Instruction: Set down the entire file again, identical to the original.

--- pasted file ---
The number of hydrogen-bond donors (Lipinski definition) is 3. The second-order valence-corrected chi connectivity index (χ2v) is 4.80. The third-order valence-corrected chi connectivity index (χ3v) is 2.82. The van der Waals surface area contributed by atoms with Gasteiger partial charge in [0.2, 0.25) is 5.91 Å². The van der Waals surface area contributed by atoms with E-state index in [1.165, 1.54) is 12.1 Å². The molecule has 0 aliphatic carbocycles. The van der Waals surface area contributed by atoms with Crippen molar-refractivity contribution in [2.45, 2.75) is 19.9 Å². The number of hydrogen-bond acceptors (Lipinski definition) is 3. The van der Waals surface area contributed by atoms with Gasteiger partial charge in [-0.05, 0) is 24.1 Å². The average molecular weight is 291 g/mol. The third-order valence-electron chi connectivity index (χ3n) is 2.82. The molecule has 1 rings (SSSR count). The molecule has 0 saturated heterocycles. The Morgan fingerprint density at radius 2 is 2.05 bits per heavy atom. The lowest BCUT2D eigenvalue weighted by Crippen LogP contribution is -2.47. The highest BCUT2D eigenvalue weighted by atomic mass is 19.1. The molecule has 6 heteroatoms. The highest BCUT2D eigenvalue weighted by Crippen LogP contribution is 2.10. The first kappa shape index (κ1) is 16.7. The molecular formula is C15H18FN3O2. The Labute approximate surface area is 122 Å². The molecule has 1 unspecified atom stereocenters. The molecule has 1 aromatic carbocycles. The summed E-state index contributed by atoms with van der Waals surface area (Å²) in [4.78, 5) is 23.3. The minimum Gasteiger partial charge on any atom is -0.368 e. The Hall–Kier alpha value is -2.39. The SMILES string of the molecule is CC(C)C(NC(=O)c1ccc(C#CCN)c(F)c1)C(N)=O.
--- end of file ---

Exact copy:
The number of hydrogen-bond donors (Lipinski definition) is 3. The second-order valence-corrected chi connectivity index (χ2v) is 4.80. The third-order valence-corrected chi connectivity index (χ3v) is 2.82. The van der Waals surface area contributed by atoms with Gasteiger partial charge in [0.2, 0.25) is 5.91 Å². The van der Waals surface area contributed by atoms with E-state index in [1.165, 1.54) is 12.1 Å². The molecule has 0 aliphatic carbocycles. The van der Waals surface area contributed by atoms with Crippen molar-refractivity contribution in [2.45, 2.75) is 19.9 Å². The number of hydrogen-bond acceptors (Lipinski definition) is 3. The van der Waals surface area contributed by atoms with Gasteiger partial charge in [-0.05, 0) is 24.1 Å². The average molecular weight is 291 g/mol. The third-order valence-electron chi connectivity index (χ3n) is 2.82. The molecule has 1 rings (SSSR count). The molecule has 0 saturated heterocycles. The Morgan fingerprint density at radius 2 is 2.05 bits per heavy atom. The lowest BCUT2D eigenvalue weighted by Crippen LogP contribution is -2.47. The highest BCUT2D eigenvalue weighted by atomic mass is 19.1. The molecule has 6 heteroatoms. The highest BCUT2D eigenvalue weighted by Crippen LogP contribution is 2.10. The first kappa shape index (κ1) is 16.7. The molecular formula is C15H18FN3O2. The Labute approximate surface area is 122 Å². The molecule has 1 unspecified atom stereocenters. The molecule has 1 aromatic carbocycles. The summed E-state index contributed by atoms with van der Waals surface area (Å²) in [4.78, 5) is 23.3. The minimum Gasteiger partial charge on any atom is -0.368 e. The Hall–Kier alpha value is -2.39. The SMILES string of the molecule is CC(C)C(NC(=O)c1ccc(C#CCN)c(F)c1)C(N)=O.